The 5 Roles Parents of Female Drivers Play

March 28, 2024

More than half (55%) of female drivers reported that their parents were critical to their success. However, there is limited research and education for parents on how to support their daughters most effectively. Using interview data collected from our research, we found that the parents of female drivers must routinely fulfil five unique, challenging and varied roles to support their daughters' progression and success in motorsport. This article delves deeper into these findings.

Dr. Fran Longstaff, Head of Research, More than Equal.


In 2023, More than Equal released its groundbreaking Inside Track report, the largest study ever conducted on the experiences of female drivers and fans in motorsport. A component of this research involved 70 interviews with relevant stakeholders in the industry, aiming to shed light on the challenges encountered by female drivers.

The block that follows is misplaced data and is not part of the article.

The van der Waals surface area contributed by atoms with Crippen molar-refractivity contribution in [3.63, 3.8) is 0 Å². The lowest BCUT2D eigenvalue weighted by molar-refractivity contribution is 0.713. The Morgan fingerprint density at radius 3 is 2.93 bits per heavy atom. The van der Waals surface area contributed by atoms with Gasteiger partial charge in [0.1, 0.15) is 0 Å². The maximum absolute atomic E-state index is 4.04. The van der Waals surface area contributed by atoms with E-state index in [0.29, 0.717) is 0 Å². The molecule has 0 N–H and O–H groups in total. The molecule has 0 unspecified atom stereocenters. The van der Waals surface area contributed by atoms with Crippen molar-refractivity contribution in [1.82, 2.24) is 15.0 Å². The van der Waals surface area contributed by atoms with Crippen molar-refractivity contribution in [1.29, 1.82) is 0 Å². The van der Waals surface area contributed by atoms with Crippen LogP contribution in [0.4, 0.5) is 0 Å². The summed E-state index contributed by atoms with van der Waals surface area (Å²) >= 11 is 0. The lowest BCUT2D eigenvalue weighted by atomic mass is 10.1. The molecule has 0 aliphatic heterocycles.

More than Equal’s Inside Track report found that female drivers face a range of environmental and cultural barriers which negatively affect their participation and performance in the motorsport. In our report, more than half (55%) of female drivers reported that their parents were critical to their successful navigation through these barriers. However, there is limited research and education for parents on how to support their daughters most effectively.

Using interview data collected from the parents of female drivers throughout our research, we addressed this gap and found that the parents of female drivers must routinely fulfil five unique, challenging and varied roles including that of: